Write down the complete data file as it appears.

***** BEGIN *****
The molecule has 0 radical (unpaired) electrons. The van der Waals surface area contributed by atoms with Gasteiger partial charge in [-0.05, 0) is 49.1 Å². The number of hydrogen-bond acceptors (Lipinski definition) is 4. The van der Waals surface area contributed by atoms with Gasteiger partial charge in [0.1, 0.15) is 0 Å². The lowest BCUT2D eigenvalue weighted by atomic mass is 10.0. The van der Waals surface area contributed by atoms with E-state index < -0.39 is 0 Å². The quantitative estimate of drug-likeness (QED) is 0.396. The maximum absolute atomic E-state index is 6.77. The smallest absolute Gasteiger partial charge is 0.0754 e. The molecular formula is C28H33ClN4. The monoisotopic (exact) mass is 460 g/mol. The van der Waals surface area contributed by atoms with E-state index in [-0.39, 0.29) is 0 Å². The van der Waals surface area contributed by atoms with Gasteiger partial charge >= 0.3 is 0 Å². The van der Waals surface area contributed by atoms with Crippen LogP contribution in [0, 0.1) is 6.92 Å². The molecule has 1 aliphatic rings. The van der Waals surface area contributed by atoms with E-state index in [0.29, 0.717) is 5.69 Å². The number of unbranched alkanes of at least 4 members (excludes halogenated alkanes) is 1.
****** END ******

The molecule has 0 radical (unpaired) electrons. The van der Waals surface area contributed by atoms with Gasteiger partial charge in [-0.05, 0) is 49.1 Å². The number of hydrogen-bond acceptors (Lipinski definition) is 4. The van der Waals surface area contributed by atoms with Gasteiger partial charge in [0.1, 0.15) is 0 Å². The lowest BCUT2D eigenvalue weighted by atomic mass is 10.0. The van der Waals surface area contributed by atoms with E-state index < -0.39 is 0 Å². The quantitative estimate of drug-likeness (QED) is 0.396. The maximum absolute atomic E-state index is 6.77. The smallest absolute Gasteiger partial charge is 0.0754 e. The molecular formula is C28H33ClN4. The monoisotopic (exact) mass is 460 g/mol. The van der Waals surface area contributed by atoms with E-state index in [-0.39, 0.29) is 0 Å². The van der Waals surface area contributed by atoms with Gasteiger partial charge >= 0.3 is 0 Å². The van der Waals surface area contributed by atoms with Crippen LogP contribution in [0, 0.1) is 6.92 Å². The molecule has 1 aliphatic rings. The van der Waals surface area contributed by atoms with E-state index in [0.29, 0.717) is 5.69 Å². The number of unbranched alkanes of at least 4 members (excludes halogenated alkanes) is 1.